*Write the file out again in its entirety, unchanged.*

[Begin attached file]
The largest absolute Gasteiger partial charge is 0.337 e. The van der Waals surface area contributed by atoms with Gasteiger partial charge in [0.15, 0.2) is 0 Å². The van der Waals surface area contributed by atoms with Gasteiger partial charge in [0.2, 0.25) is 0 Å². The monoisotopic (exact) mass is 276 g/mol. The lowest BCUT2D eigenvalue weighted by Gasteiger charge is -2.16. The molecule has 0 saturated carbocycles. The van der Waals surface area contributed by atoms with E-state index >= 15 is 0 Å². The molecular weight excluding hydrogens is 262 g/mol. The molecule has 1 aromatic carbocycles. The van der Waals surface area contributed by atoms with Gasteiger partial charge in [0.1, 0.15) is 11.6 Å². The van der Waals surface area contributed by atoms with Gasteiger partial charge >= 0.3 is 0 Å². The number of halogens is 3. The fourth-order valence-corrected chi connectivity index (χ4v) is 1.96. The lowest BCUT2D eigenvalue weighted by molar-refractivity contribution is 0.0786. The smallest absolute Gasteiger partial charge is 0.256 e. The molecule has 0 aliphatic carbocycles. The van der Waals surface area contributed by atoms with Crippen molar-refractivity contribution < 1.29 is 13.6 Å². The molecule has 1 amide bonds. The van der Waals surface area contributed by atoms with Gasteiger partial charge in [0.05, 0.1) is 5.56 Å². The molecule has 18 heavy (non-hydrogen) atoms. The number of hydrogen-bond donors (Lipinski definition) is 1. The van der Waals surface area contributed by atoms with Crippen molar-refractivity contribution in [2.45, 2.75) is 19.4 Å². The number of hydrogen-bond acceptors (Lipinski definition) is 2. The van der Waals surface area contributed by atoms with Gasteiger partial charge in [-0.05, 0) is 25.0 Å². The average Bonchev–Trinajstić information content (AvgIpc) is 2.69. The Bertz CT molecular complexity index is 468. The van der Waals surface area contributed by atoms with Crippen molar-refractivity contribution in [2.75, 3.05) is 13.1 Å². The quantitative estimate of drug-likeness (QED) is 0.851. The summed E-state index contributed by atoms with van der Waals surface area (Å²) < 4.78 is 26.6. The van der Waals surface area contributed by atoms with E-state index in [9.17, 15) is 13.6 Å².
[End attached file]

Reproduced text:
The largest absolute Gasteiger partial charge is 0.337 e. The van der Waals surface area contributed by atoms with Gasteiger partial charge in [0.15, 0.2) is 0 Å². The van der Waals surface area contributed by atoms with Gasteiger partial charge in [0.2, 0.25) is 0 Å². The monoisotopic (exact) mass is 276 g/mol. The lowest BCUT2D eigenvalue weighted by Gasteiger charge is -2.16. The molecule has 0 saturated carbocycles. The van der Waals surface area contributed by atoms with E-state index >= 15 is 0 Å². The molecular weight excluding hydrogens is 262 g/mol. The molecule has 1 aromatic carbocycles. The van der Waals surface area contributed by atoms with Gasteiger partial charge in [0.1, 0.15) is 11.6 Å². The van der Waals surface area contributed by atoms with Gasteiger partial charge >= 0.3 is 0 Å². The number of halogens is 3. The fourth-order valence-corrected chi connectivity index (χ4v) is 1.96. The lowest BCUT2D eigenvalue weighted by molar-refractivity contribution is 0.0786. The smallest absolute Gasteiger partial charge is 0.256 e. The molecule has 0 aliphatic carbocycles. The van der Waals surface area contributed by atoms with Crippen molar-refractivity contribution < 1.29 is 13.6 Å². The molecule has 1 amide bonds. The van der Waals surface area contributed by atoms with Gasteiger partial charge in [0.05, 0.1) is 5.56 Å². The molecule has 18 heavy (non-hydrogen) atoms. The number of hydrogen-bond donors (Lipinski definition) is 1. The van der Waals surface area contributed by atoms with Crippen molar-refractivity contribution in [2.45, 2.75) is 19.4 Å². The number of hydrogen-bond acceptors (Lipinski definition) is 2. The van der Waals surface area contributed by atoms with Gasteiger partial charge in [-0.05, 0) is 25.0 Å². The average Bonchev–Trinajstić information content (AvgIpc) is 2.69. The Bertz CT molecular complexity index is 468. The van der Waals surface area contributed by atoms with Crippen molar-refractivity contribution in [2.75, 3.05) is 13.1 Å². The quantitative estimate of drug-likeness (QED) is 0.851. The summed E-state index contributed by atoms with van der Waals surface area (Å²) < 4.78 is 26.6. The van der Waals surface area contributed by atoms with E-state index in [9.17, 15) is 13.6 Å².